Edtech Business

Mexican Educational Game Startup, Yogome Raises $6.6M, Plans School Offerings

Jun 2, 2017

YOGOME, which develops educational mini-games for young children, has raised $6.6 million in a Series A round led by Seaya Ventures, with Variv Capital and Endeavor Catalyst also chipping in, TechCrunch reports. Founded in 2011, the Mexico-based startup has built more than 1,000 mini-games across six apps, available on iOS and Android mobile platforms, and reaches four million users across 50 countries.

Yogome has funded and recently concluded a two-year randomized control study (PDF) conducted by Yale University’s play2Prevent lab, which found one of its math games to be “both an acceptable and enjoyable game-based math program with a high potential for repeated and continued gameplay. It had the greatest impact on students with lower math skills and may be most appealing to players that have a high sense of math self-competency.”

In an email to EdSurge, the company says it plans to launch a school version of its educational games platform that will be free for teachers for at least two years. (Afterwards it will determine an appropriate price point.) Available on PCs, Chromebooks, iOS and Android devices, this platform will allow teachers to assign games from eight subjects and four languages.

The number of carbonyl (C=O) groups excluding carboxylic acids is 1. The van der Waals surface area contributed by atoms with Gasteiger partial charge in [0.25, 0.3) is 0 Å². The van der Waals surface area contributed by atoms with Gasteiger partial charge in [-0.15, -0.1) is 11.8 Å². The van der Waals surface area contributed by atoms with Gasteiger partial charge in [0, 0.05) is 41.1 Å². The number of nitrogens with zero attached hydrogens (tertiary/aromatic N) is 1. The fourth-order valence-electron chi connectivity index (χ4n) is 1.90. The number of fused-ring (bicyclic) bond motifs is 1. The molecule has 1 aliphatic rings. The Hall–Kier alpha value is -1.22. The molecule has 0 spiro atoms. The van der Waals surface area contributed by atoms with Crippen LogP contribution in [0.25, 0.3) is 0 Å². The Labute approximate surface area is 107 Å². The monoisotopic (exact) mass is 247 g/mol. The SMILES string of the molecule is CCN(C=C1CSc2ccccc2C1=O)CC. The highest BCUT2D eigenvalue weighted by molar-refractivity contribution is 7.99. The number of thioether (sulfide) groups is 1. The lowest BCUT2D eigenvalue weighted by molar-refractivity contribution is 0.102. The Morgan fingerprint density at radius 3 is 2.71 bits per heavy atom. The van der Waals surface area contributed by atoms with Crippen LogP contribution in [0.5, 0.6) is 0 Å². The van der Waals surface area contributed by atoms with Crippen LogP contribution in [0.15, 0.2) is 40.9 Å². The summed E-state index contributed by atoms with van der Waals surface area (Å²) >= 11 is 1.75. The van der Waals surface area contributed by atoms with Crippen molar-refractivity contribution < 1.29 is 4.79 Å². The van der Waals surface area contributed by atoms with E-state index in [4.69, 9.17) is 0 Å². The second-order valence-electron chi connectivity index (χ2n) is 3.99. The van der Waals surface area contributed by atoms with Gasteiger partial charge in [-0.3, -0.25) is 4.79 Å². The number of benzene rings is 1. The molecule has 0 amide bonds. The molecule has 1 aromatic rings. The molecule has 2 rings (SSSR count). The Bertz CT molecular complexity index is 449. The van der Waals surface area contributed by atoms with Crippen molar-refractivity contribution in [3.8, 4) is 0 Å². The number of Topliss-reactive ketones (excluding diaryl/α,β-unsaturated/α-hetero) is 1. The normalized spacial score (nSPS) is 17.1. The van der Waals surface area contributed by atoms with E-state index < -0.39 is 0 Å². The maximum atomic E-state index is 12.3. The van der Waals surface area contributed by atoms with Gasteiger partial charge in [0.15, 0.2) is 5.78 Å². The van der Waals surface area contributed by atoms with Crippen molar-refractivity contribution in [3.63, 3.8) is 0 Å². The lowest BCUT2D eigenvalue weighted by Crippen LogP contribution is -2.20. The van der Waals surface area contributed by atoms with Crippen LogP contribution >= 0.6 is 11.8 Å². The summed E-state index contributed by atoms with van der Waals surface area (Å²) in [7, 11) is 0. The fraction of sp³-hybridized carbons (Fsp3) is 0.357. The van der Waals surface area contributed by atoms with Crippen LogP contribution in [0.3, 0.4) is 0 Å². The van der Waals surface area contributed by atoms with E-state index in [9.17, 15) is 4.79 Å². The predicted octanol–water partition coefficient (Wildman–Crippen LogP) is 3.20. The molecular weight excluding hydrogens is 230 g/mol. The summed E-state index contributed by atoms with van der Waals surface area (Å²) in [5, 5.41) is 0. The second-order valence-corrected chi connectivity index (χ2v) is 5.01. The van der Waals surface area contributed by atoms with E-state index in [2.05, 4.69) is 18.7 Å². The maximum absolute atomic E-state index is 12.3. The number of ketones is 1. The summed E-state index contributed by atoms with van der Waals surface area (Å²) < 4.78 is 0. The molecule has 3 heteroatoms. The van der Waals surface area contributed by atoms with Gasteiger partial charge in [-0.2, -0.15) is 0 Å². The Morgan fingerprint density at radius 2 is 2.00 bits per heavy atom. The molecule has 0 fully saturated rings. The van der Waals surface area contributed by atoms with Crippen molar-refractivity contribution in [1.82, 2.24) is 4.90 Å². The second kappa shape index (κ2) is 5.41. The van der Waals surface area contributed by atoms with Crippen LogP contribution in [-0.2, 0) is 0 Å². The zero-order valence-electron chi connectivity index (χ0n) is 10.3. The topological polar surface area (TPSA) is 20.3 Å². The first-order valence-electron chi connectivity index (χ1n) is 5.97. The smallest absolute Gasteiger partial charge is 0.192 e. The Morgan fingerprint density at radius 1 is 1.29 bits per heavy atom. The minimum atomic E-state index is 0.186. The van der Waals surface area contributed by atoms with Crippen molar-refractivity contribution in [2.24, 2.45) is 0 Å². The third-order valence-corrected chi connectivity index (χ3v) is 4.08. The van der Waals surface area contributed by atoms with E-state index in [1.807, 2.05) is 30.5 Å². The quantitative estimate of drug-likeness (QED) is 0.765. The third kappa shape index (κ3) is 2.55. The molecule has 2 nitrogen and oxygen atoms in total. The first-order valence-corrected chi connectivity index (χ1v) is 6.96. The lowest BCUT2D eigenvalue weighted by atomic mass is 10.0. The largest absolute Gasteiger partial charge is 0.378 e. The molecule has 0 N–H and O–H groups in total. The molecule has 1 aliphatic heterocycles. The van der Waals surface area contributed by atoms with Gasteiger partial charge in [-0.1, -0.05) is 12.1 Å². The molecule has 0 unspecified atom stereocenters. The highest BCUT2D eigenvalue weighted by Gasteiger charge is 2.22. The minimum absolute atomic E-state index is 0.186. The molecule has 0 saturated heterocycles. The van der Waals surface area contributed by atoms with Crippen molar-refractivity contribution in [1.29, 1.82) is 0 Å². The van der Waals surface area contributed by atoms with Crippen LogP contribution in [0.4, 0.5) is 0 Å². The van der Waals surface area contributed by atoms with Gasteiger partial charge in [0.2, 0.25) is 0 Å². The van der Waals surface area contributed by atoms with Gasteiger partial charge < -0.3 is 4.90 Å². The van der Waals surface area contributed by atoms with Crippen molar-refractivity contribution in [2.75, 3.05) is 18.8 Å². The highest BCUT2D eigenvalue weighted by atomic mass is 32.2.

Edtech Business

Mexican Educational Game Startup, Yogome Raises $6.6M, Plans School Offerings

Jun 2, 2017

YOGOME, which develops educational mini-games for young children, has raised $6.6 million in a Series A round led by Seaya Ventures, with Variv Capital and Endeavor Catalyst also chipping in, TechCrunch reports. Founded in 2011, the Mexico-based startup has built more than 1,000 mini-games across six apps, available on iOS and Android mobile platforms, and reaches four million users across 50 countries.

Yogome has funded and recently concluded a two-year randomized control study (PDF) conducted by Yale University’s play2Prevent lab, which found one of its math games to be “both an acceptable and enjoyable game-based math program with a high potential for repeated and continued gameplay. It had the greatest impact on students with lower math skills and may be most appealing to players that have a high sense of math self-competency.”

In an email to EdSurge, the company says it plans to launch a school version of its educational games platform that will be free for teachers for at least two years. (Afterwards it will determine an appropriate price point.) Available on PCs, Chromebooks, iOS and Android devices, this platform will allow teachers to assign games from eight subjects and four languages.

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